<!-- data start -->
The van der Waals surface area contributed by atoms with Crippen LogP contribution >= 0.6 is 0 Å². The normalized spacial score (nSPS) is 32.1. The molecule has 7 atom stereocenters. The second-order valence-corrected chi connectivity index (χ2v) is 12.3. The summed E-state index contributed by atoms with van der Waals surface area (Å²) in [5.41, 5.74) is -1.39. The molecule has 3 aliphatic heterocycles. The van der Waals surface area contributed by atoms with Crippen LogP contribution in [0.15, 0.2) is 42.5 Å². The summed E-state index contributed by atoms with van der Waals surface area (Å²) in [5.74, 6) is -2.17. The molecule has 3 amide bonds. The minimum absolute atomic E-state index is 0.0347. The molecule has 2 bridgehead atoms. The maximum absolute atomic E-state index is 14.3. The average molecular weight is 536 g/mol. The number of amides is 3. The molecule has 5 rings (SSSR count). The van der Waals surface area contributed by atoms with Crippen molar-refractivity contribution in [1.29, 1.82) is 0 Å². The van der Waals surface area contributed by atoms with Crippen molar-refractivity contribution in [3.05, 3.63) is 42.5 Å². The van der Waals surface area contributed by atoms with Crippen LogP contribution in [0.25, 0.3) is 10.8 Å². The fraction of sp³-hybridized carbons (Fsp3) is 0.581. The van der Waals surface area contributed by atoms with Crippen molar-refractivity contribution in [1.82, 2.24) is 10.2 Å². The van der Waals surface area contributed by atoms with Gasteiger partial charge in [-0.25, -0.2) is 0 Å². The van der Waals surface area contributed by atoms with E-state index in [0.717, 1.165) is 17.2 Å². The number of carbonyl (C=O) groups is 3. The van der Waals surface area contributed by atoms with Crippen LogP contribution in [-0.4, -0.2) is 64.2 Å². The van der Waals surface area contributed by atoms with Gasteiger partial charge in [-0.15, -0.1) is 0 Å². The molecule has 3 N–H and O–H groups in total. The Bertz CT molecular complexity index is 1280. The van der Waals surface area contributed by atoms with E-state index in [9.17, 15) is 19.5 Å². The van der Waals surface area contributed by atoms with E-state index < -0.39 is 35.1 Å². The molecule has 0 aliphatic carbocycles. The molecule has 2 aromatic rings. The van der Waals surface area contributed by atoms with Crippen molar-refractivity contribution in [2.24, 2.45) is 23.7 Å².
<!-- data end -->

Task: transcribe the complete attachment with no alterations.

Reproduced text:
The van der Waals surface area contributed by atoms with Crippen LogP contribution >= 0.6 is 0 Å². The normalized spacial score (nSPS) is 32.1. The molecule has 7 atom stereocenters. The second-order valence-corrected chi connectivity index (χ2v) is 12.3. The summed E-state index contributed by atoms with van der Waals surface area (Å²) in [5.41, 5.74) is -1.39. The molecule has 3 aliphatic heterocycles. The van der Waals surface area contributed by atoms with Crippen LogP contribution in [0.15, 0.2) is 42.5 Å². The summed E-state index contributed by atoms with van der Waals surface area (Å²) in [5.74, 6) is -2.17. The molecule has 3 amide bonds. The minimum absolute atomic E-state index is 0.0347. The molecule has 2 bridgehead atoms. The maximum absolute atomic E-state index is 14.3. The average molecular weight is 536 g/mol. The number of amides is 3. The molecule has 5 rings (SSSR count). The van der Waals surface area contributed by atoms with Crippen molar-refractivity contribution in [1.29, 1.82) is 0 Å². The van der Waals surface area contributed by atoms with Crippen molar-refractivity contribution in [3.05, 3.63) is 42.5 Å². The van der Waals surface area contributed by atoms with Crippen LogP contribution in [0.25, 0.3) is 10.8 Å². The fraction of sp³-hybridized carbons (Fsp3) is 0.581. The van der Waals surface area contributed by atoms with Crippen molar-refractivity contribution in [1.82, 2.24) is 10.2 Å². The van der Waals surface area contributed by atoms with Gasteiger partial charge in [-0.25, -0.2) is 0 Å². The van der Waals surface area contributed by atoms with E-state index in [0.717, 1.165) is 17.2 Å². The number of carbonyl (C=O) groups is 3. The van der Waals surface area contributed by atoms with Crippen LogP contribution in [-0.4, -0.2) is 64.2 Å². The van der Waals surface area contributed by atoms with Gasteiger partial charge in [-0.15, -0.1) is 0 Å². The molecule has 3 N–H and O–H groups in total. The Bertz CT molecular complexity index is 1280. The van der Waals surface area contributed by atoms with E-state index in [9.17, 15) is 19.5 Å². The van der Waals surface area contributed by atoms with E-state index < -0.39 is 35.1 Å². The molecule has 0 aliphatic carbocycles. The molecule has 2 aromatic rings. The van der Waals surface area contributed by atoms with Crippen molar-refractivity contribution in [2.24, 2.45) is 23.7 Å².